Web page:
Disclosure about the misconduct of another professional (mental health or health care professionals included)

– Death of a client (therapist has the duty to provide the parent or the spouse access to the child’s or spouse’s records)

– Age of a client (parents of minor may request access to the child’s records. Specific questions in such cases may be discussed with the therapist as there are instances in which the client, though minor, may be able to request specific information to be withheld from his/her parents)

– Court order

 

How long are marriage counseling sessions and what is their frequency?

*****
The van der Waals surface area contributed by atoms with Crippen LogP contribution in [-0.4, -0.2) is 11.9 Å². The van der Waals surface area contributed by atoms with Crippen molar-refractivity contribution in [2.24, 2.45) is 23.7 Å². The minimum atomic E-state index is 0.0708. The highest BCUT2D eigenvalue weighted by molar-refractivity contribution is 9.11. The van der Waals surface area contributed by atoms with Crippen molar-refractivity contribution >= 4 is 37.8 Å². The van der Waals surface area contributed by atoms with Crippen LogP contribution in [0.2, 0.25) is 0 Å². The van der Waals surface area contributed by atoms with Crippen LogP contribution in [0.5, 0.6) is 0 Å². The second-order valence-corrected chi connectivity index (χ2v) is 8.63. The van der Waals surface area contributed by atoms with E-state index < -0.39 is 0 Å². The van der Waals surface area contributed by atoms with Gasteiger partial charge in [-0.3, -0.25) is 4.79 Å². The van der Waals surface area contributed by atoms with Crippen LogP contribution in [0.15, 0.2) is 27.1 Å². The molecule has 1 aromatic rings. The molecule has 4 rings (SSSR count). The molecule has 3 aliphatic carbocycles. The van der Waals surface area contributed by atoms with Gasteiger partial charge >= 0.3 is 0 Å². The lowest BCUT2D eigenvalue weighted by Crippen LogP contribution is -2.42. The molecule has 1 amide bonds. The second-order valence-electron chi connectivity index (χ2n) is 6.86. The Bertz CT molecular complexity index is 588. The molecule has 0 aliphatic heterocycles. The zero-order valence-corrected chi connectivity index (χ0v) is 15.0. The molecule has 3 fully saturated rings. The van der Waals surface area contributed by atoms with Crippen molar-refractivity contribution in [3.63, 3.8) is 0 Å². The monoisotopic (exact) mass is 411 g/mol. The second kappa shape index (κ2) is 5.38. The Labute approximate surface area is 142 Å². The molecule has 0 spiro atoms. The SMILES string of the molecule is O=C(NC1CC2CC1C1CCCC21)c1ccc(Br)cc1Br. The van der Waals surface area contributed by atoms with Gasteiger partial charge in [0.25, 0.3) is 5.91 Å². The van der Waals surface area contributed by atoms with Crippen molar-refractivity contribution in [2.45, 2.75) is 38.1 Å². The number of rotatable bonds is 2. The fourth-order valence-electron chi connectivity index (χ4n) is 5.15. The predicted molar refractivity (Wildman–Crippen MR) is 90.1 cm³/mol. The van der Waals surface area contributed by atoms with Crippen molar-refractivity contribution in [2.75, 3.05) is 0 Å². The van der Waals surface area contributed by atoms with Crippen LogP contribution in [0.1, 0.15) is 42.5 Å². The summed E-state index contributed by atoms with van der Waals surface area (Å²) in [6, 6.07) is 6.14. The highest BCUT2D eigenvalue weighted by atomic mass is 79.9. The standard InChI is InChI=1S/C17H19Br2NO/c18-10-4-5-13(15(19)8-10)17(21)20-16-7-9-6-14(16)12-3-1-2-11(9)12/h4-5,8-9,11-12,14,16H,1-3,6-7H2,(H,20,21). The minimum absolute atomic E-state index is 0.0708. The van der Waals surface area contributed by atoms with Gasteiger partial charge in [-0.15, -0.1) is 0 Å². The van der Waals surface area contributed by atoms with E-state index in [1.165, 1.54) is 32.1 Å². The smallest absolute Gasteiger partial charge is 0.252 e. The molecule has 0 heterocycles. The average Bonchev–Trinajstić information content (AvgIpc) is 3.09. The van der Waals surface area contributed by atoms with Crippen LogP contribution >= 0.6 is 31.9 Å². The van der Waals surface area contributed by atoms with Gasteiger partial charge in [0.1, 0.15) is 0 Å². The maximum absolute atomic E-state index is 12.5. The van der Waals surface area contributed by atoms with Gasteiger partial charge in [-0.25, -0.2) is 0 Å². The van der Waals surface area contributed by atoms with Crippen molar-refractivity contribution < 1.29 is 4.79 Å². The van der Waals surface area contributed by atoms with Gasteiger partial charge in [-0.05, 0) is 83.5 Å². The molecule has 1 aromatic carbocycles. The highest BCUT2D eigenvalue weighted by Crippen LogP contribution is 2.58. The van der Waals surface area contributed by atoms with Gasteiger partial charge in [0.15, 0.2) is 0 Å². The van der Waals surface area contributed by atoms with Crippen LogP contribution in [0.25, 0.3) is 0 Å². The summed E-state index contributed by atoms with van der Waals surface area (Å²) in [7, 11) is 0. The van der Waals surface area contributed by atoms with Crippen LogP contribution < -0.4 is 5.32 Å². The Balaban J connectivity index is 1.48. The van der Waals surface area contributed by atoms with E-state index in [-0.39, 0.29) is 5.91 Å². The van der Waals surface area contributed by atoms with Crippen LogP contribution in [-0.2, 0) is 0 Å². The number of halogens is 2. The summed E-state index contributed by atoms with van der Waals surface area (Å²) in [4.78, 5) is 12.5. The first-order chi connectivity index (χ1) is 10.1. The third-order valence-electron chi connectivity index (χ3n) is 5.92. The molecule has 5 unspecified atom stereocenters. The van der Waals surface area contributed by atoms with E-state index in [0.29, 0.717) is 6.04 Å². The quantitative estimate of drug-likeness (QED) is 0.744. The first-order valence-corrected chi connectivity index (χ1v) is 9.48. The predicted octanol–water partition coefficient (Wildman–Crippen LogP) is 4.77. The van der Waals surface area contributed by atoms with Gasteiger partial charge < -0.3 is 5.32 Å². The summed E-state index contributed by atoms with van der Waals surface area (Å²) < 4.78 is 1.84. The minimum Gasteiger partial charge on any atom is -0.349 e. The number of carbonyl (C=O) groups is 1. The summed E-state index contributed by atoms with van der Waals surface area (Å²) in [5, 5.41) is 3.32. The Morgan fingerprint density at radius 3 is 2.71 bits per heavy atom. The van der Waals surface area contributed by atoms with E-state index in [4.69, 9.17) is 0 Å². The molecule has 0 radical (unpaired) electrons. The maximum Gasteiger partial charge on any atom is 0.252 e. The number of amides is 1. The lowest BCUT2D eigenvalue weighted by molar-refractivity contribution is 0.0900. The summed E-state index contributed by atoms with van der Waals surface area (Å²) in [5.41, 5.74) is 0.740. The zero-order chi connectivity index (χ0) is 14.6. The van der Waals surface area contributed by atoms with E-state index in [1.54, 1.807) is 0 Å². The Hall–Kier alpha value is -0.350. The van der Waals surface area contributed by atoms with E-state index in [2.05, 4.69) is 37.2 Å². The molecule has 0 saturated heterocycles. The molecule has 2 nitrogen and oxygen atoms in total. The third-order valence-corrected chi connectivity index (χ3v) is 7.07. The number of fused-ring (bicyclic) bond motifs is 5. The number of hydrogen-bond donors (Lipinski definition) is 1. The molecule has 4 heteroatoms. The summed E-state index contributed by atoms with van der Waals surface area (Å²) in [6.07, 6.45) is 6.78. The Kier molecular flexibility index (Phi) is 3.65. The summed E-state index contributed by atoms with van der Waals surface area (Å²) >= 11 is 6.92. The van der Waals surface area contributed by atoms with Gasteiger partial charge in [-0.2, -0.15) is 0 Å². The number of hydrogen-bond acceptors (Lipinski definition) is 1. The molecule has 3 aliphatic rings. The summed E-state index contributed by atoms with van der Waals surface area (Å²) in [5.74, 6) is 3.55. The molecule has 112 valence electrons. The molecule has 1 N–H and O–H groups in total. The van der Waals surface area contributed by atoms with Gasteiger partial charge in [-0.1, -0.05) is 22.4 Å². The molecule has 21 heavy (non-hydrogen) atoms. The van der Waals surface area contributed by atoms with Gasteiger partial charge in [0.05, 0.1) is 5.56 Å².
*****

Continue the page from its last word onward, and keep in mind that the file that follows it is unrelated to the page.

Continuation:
Generally speaking, Danka will meet with individual clients once a week for a 50 minute session. Depending on each client’s specific circumstances, this may occasionally be altered as needed. Note that Danka uses a consistent scheduling approach in that she will give you the same time and day for your ongoing appointments. That means that unless otherwise indicated or discussed ahead of time, you will be meeting on the same day of the week at the same time each week, making it easy to plan ahead for you and for Danka.

 

For couples work, Danka sometimes sees clients on a weekly basis for one session (50 minutes) or, more often than not, on a biweekly basis for two sessions at a time (equivalent to 100 minute sessions).

 

How early do I need to arrive for my initial couples counseling appointment?